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   xoxoxoBruce  Monday Jul 1 01:15 AM

July 1st, 2019: Glass Gem Corn

Happy Birthday Canada!!!!

I had a little trouble grasping this because we had Indian Corn for decorating when I was a kid, but I guess these stay
transparent, like glass beads, when dried.

These multicolored kernels of corn that look like glass beads belong to a specially bred variety, aptly named Glass Gem Corn, and they can be actually grown from seeds. Glass Gem corn was developed by Carl Barnes, a part-Cherokee farmer living in Oklahoma, who noticed that every so often, a cob showed signs of unusual coloring shining through. Barnes collected and saved those seeds, and thanks to his uncanny knack for corn breeding and many years of painstaking effort, Glass Gem corn was born.

When Barnes approached old age, he bestowed his precious seed collection to his friend Greg Schoen and also shared with Schoen the process of breeding the Glass Gem corn.
Google street translate
– It got me off on those lonely nights but failed to produce an heir, so now I’ll dump the whole results of my “precious seed” on Greg.

In 2010 Greg decided to move. While moving, he made the determination that he needed to find someone to store and protect his seed collection so that it didn’t get lost or ruined in the moving process. He decided to store the seeds with Seeds Trust, a small seed company in Arizona, ensuring Barnes' spectacular collection of Glass Gem corn seeds wouldn't face the risk of getting lost when he relocated.
Google street translateI’ll avoid the hassle of moving this corn crap by storing it.
No, that would cost me money until the expense overwhelmed my conscience. I’ll find a corn lover to dump it on.

Curious about the seeds with the peculiar name of Glass Gems, Bill McDorman, owner of Seeds Trust at the time, decided to plant a few of the seeds in his own garden. He was amazed at what the seeds produced.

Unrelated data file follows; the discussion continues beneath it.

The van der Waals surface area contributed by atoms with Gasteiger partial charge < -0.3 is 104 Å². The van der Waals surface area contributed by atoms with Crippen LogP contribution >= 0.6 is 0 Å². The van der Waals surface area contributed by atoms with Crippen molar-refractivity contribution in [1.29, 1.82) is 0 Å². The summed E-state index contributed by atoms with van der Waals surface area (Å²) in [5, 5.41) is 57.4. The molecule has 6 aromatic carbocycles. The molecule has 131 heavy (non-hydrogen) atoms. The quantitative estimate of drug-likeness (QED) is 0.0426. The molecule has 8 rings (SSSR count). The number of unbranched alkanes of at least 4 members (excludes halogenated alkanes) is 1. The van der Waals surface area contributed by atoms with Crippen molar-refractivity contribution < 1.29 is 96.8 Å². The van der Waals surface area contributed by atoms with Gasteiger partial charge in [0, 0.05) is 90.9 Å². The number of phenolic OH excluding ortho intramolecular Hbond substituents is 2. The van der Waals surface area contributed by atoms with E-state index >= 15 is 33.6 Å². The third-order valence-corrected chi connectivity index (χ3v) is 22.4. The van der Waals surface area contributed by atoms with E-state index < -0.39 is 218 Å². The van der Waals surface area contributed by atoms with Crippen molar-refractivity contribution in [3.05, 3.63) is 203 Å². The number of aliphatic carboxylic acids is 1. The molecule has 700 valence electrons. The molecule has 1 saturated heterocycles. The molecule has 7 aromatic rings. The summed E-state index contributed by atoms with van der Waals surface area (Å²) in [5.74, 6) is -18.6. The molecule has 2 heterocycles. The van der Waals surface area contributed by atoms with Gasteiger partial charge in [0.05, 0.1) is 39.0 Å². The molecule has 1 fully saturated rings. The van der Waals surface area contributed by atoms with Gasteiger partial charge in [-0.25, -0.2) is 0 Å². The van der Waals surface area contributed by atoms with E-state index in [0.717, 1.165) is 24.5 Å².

"I was blown away. No one had ever seen corn like this before,” McDorman told Native Seeds/SEARCH, a nonprofit organization he founded to protect and preserve the agricultural heritage of Native Americans.
The organization now sells Glass Gem seeds through its website for $7.95 (£4.90) per packet, although they are so highly sought-after that they are frequently sold out. The corn can be used to make flour or popcorn, although it is not recommended to eat it straight off the cob.
Just decorate with it, don't eat it unless you must gobble Carl Barnes "Precious Seed", ya sicko.

Diaphone Jim  Monday Jul 1 12:19 PM

Gems, indeed!

Gravdigr  Monday Jul 1 01:48 PM

If the popcorn was multi-hued, that would be awesome.

xoxoxoBruce  Monday Jul 1 11:33 PM

Unfortunately, I'm pretty sure the popped corn would be white.

Clodfobble  Monday Jul 1 11:36 PM

There's still some color...

xoxoxoBruce  Tuesday Jul 2 12:35 AM

But when she reaches way down in the box she'll probably forget all about color... and popcorn.

Griff  Tuesday Jul 2 07:24 AM

You got an itch that needs scratching B?

xoxoxoBruce  Tuesday Jul 2 09:26 AM

I can scratch the itch, it's the unrequited love that's killing me.

Gravdigr  Wednesday Jul 3 02:36 PM

Originally Posted by xoxoxoBruce View Post
But when she reaches way down in the box she'll probably forget all about color... and popcorn.

I can't, it's eating my popcorn![/punchline]

SPUCK  Saturday Jul 20 12:04 AM

But when she reaches way down in the box she'll probably forget all about color... and popcorn.
and we swing back to Hustler I see.

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